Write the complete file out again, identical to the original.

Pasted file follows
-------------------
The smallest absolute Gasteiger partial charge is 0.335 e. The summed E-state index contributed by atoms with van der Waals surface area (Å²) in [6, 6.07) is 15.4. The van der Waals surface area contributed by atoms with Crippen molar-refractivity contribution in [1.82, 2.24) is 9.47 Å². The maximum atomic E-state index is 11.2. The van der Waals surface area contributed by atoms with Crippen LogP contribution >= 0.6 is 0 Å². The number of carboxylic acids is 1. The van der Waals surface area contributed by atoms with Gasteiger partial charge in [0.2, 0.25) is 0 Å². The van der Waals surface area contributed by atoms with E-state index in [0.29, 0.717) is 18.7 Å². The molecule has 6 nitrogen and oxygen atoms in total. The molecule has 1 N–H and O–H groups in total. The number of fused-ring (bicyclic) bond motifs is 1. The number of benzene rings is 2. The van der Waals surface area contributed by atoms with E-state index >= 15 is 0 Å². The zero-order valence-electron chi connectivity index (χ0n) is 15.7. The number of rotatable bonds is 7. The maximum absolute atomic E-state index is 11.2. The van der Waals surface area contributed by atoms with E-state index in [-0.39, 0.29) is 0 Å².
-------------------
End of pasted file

The smallest absolute Gasteiger partial charge is 0.335 e. The summed E-state index contributed by atoms with van der Waals surface area (Å²) in [6, 6.07) is 15.4. The van der Waals surface area contributed by atoms with Crippen molar-refractivity contribution in [1.82, 2.24) is 9.47 Å². The maximum atomic E-state index is 11.2. The van der Waals surface area contributed by atoms with Crippen LogP contribution >= 0.6 is 0 Å². The number of carboxylic acids is 1. The van der Waals surface area contributed by atoms with Gasteiger partial charge in [0.2, 0.25) is 0 Å². The van der Waals surface area contributed by atoms with E-state index in [0.29, 0.717) is 18.7 Å². The molecule has 6 nitrogen and oxygen atoms in total. The molecule has 1 N–H and O–H groups in total. The number of fused-ring (bicyclic) bond motifs is 1. The number of benzene rings is 2. The van der Waals surface area contributed by atoms with E-state index >= 15 is 0 Å². The zero-order valence-electron chi connectivity index (χ0n) is 15.7. The number of rotatable bonds is 7. The maximum absolute atomic E-state index is 11.2. The van der Waals surface area contributed by atoms with E-state index in [-0.39, 0.29) is 0 Å².